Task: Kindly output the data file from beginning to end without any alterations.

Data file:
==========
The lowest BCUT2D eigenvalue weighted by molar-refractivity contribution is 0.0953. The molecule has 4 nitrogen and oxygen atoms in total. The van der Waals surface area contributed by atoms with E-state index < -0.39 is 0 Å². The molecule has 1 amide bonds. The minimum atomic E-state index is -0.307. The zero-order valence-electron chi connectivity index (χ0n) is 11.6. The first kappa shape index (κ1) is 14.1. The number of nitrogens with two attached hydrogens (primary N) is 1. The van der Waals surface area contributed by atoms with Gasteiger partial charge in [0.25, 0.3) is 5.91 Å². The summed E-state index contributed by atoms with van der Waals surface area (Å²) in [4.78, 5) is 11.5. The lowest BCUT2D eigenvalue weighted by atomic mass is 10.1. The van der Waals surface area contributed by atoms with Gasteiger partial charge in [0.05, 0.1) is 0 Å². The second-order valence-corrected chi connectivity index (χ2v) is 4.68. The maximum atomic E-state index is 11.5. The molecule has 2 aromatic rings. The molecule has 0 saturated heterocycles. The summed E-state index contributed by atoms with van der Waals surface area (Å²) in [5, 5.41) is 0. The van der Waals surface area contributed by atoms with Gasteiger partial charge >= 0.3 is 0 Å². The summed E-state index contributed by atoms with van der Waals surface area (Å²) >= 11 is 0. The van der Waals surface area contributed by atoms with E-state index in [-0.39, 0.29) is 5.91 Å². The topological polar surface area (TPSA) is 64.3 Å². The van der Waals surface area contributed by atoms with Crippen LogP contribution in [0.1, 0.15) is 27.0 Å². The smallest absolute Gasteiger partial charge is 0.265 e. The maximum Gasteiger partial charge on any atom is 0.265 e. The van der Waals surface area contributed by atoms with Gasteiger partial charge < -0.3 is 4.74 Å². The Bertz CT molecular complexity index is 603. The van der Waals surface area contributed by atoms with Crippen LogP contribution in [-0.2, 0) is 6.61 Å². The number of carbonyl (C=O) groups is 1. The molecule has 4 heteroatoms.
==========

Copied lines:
The lowest BCUT2D eigenvalue weighted by molar-refractivity contribution is 0.0953. The molecule has 4 nitrogen and oxygen atoms in total. The van der Waals surface area contributed by atoms with E-state index < -0.39 is 0 Å². The molecule has 1 amide bonds. The minimum atomic E-state index is -0.307. The zero-order valence-electron chi connectivity index (χ0n) is 11.6. The first kappa shape index (κ1) is 14.1. The number of nitrogens with two attached hydrogens (primary N) is 1. The van der Waals surface area contributed by atoms with Gasteiger partial charge in [0.25, 0.3) is 5.91 Å². The summed E-state index contributed by atoms with van der Waals surface area (Å²) in [4.78, 5) is 11.5. The lowest BCUT2D eigenvalue weighted by atomic mass is 10.1. The van der Waals surface area contributed by atoms with Gasteiger partial charge in [0.05, 0.1) is 0 Å². The second-order valence-corrected chi connectivity index (χ2v) is 4.68. The maximum atomic E-state index is 11.5. The molecule has 2 aromatic rings. The molecule has 0 saturated heterocycles. The summed E-state index contributed by atoms with van der Waals surface area (Å²) in [5, 5.41) is 0. The van der Waals surface area contributed by atoms with Gasteiger partial charge >= 0.3 is 0 Å². The summed E-state index contributed by atoms with van der Waals surface area (Å²) >= 11 is 0. The van der Waals surface area contributed by atoms with E-state index in [-0.39, 0.29) is 5.91 Å². The topological polar surface area (TPSA) is 64.3 Å². The van der Waals surface area contributed by atoms with Crippen LogP contribution in [0.1, 0.15) is 27.0 Å². The smallest absolute Gasteiger partial charge is 0.265 e. The maximum Gasteiger partial charge on any atom is 0.265 e. The van der Waals surface area contributed by atoms with Gasteiger partial charge < -0.3 is 4.74 Å². The Bertz CT molecular complexity index is 603. The van der Waals surface area contributed by atoms with Crippen LogP contribution in [-0.2, 0) is 6.61 Å². The number of carbonyl (C=O) groups is 1. The molecule has 4 heteroatoms.